But on November 1 last year when you were dismissed by the team two weeks after USADA's Reasoned Decision, where you were inadvertently exposed as 'Rider No. 9', thus forcing you to come clean, OGE's primary benefactor Gerry Ryan said this: "Professional cycling is at a cross roads. The future of the sport is being determined by what we do today (…) It's time to put our values to work (…) OGE believes a hard-line approach is an essential prerequisite to continue in the sport with credibility."

It was also announced an internal audit of OGE would be conducted; your erstwhile team said: "Orica-GreenEDGE is proactively reviewing all riders and team members."

The public is still in the dark about such a review, other than that it is due sometime soon.

Without an amnesty or truth and reconciliation commission (TRC), both of which are looking increasingly unlikely due to the incompetence and/or bone-idleness of our administrators, your input becomes vital, in terms of constructing a knowledge base of how to prevent athletes from doping, and influencing those who may or may not be thinking about it.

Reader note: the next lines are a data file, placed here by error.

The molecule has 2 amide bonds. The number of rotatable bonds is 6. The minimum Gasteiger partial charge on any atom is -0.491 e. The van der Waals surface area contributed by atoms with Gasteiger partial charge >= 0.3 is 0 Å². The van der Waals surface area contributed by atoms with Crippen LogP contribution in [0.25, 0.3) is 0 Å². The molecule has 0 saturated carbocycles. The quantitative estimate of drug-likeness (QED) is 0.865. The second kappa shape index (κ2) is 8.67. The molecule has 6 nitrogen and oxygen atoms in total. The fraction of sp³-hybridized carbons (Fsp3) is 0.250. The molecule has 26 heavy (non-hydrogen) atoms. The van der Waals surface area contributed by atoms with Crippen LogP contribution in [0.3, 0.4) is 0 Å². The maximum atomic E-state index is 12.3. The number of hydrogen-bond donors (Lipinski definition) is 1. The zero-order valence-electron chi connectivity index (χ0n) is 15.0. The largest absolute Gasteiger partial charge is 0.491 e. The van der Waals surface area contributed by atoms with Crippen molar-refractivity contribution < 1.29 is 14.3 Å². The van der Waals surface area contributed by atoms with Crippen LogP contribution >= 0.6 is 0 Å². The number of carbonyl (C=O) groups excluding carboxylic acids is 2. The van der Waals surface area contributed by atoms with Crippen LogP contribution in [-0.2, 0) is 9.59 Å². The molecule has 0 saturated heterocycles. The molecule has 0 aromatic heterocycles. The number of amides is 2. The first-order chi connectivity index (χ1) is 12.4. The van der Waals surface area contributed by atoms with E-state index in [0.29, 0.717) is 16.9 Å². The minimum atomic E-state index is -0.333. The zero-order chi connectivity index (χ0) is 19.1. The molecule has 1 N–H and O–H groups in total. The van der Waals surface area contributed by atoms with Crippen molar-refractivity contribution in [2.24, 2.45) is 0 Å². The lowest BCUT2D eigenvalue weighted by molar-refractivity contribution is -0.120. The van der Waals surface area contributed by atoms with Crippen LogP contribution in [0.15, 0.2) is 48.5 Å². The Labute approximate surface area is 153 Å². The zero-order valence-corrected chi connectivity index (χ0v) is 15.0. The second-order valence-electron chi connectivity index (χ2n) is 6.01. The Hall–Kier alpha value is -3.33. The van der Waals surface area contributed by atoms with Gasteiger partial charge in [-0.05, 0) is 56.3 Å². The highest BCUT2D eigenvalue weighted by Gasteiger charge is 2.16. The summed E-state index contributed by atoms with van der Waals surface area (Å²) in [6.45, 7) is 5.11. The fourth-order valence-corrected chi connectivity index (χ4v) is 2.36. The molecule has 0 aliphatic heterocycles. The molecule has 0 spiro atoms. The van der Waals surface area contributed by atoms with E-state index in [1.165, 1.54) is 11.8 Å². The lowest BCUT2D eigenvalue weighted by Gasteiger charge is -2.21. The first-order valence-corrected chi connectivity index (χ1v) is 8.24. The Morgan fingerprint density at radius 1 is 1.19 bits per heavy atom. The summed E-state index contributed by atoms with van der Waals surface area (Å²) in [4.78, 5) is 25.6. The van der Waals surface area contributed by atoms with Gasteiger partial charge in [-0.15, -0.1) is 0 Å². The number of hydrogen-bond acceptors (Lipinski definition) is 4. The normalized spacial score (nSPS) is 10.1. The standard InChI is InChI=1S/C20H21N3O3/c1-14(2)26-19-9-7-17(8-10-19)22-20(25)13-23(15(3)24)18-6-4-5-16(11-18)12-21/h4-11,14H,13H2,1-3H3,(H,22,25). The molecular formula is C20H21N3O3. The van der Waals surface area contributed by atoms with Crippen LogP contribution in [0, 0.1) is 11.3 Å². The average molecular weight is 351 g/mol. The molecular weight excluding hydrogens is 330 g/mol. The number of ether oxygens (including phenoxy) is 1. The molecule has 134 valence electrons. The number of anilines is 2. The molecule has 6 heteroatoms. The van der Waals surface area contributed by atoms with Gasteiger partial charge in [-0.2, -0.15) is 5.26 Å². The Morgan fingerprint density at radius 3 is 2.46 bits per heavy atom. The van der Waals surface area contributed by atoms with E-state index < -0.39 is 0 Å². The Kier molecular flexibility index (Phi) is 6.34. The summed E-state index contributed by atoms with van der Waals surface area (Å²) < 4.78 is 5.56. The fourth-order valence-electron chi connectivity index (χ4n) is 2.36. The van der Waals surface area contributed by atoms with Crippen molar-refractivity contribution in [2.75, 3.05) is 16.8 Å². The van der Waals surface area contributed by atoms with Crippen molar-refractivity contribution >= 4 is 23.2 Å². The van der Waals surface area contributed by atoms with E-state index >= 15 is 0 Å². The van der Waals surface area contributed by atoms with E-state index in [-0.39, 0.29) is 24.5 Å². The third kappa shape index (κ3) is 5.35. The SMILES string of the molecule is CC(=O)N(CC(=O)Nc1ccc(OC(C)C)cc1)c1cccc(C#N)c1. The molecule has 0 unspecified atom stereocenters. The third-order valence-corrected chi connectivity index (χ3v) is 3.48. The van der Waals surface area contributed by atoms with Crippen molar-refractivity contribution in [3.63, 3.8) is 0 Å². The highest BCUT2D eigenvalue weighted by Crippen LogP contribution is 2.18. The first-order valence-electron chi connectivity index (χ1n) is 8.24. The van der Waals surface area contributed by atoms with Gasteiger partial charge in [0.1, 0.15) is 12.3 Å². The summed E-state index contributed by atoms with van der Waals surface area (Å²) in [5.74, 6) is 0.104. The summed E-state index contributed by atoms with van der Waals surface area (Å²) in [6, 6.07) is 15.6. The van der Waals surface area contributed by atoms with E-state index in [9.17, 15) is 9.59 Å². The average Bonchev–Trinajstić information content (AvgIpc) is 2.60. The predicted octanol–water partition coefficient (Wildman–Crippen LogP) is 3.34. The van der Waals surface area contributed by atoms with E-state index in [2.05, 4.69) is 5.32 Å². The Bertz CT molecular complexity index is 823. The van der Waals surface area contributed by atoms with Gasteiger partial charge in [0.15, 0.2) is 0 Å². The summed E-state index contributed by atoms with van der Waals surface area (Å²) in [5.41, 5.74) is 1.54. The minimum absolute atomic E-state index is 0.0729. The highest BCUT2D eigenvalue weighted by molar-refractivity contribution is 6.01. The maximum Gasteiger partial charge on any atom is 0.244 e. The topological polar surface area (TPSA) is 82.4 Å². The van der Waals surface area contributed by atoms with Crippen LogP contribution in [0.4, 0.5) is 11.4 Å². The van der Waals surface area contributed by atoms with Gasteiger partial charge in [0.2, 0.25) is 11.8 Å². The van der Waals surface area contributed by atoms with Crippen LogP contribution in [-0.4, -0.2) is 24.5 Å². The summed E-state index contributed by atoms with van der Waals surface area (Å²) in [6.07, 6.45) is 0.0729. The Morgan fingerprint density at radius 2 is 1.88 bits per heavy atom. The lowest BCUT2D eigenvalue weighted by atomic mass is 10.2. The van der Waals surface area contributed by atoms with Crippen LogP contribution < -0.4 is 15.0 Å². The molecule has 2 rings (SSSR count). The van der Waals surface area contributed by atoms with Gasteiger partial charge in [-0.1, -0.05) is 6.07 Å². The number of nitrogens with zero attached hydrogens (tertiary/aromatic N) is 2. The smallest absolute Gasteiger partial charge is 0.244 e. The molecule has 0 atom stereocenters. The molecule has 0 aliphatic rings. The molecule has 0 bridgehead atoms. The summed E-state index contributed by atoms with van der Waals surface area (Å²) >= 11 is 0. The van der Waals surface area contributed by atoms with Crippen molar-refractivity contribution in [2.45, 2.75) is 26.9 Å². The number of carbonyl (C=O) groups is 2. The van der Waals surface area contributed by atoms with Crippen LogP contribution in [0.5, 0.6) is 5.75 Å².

Without an amnesty or TRC, no line in the sand can be drawn, thus making zero-tolerance ineffective.

Signing a piece of paper saying you did or didn't dope, as Team Sky has done? Your former boss Jonathan Vaughters answered it best to the London Telegraph: "It's just so difficult to ever figure out if a person signing the paper is telling the truth or not and it runs the risk of forcing people into a situation where they have to lie. You are given a piece of paper and told to sign and if we find out you were lying, then you are sacked. But if you don't sign it you are sacked as well. You are pushing people towards dishonesty."

As I wrote in a recent column in Bicycling Australia magazine, "Zero tolerance is simply a knee-jerk response that sweeps what we don't want to see under the carpet, allowing omertà to remain and fester, untreated – leaving no option but for the past to repeat itself."